Growth of the arabinogalactan polysaccharide of the cell wall is the target of another promising drug candidate – the experimental benzothiazinone BTZ043. This compound inhibits the enzyme decaprenylphosphoryl-β-D-ribose-2’-epimerase that is needed for the formation of decaprenylphosphoryl-arabinose, which supplies the arabinose component of the arabinogalactan. Since arabinose is not a sugar used by human cells, there should again be selective destruction of mycobacterial cells.
In experiments with cells isolated from TB patients, BTZ043 displayed similar activity to the drug combination of isoniazide and ethambutol.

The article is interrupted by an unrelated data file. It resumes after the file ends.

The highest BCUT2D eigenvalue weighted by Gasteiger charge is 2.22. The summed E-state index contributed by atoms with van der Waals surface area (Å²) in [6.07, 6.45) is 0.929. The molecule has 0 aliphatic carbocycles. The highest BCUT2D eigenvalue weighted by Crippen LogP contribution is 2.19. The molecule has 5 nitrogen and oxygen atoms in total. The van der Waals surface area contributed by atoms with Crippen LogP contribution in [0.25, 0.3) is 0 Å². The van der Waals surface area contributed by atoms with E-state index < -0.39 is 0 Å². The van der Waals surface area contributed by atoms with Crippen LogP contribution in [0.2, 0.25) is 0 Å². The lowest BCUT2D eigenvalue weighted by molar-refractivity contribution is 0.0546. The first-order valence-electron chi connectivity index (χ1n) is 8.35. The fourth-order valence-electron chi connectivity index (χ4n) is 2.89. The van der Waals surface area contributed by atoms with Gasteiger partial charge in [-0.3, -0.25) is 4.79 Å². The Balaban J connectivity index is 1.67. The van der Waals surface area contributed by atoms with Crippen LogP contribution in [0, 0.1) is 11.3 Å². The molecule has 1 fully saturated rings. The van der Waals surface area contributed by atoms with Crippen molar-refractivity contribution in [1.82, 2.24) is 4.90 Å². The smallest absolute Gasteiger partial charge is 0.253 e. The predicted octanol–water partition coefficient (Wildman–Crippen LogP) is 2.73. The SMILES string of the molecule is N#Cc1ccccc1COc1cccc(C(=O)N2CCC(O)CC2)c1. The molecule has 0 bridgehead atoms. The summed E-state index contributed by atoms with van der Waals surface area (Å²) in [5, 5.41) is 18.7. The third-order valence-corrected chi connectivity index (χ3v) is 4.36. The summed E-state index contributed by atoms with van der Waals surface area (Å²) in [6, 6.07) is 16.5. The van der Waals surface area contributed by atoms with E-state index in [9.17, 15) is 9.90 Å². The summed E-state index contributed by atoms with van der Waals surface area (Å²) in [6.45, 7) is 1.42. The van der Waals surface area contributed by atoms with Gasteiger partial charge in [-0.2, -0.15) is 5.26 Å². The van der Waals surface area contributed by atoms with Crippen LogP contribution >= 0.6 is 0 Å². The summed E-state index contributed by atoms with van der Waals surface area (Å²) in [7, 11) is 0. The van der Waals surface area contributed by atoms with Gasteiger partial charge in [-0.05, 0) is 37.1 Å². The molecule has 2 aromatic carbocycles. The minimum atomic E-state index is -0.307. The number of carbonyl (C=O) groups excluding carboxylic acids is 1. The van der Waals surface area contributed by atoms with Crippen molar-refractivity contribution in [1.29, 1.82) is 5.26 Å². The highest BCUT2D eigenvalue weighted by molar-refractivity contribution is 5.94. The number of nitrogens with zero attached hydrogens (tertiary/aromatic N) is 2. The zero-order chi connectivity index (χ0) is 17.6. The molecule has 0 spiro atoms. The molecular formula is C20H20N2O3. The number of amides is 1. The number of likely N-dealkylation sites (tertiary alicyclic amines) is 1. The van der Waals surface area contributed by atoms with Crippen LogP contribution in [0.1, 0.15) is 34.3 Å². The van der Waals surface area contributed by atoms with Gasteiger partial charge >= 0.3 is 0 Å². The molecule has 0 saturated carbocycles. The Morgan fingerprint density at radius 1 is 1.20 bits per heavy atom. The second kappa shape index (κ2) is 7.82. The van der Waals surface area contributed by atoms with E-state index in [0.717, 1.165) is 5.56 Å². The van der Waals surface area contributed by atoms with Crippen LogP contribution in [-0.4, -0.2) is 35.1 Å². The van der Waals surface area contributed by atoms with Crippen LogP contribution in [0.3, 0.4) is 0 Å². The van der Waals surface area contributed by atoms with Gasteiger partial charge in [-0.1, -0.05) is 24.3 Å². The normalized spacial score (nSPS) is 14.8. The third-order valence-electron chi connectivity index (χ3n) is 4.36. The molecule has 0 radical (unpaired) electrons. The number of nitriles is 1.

Genetic promise

Finally, in an effort to emulate the success achieved in cancer therapy by using drugs targeted at gene loci that are activated in cancer, many research groups are trying to identify loci that are associated with gene expression in active TB. For example, Luis Barreiro and colleagues recently reported (Proc. US Nat. Acad. Sci., 2012, 109, (4), 1204) that they had identified the gene locus DUSP14, which codes for the production of MAPK phosphatase.

The MAPK phosphatases are a large family of enzymes that dephosphorylate tyrosine and threonine phosphates on mitogen activated protein (MAP) kinases, rendering them inactive. This is of particular significance since the MAP kinases are linked to production of the cytokines TNF-α and interferon-γ, both of which are involved in immune protection against TB.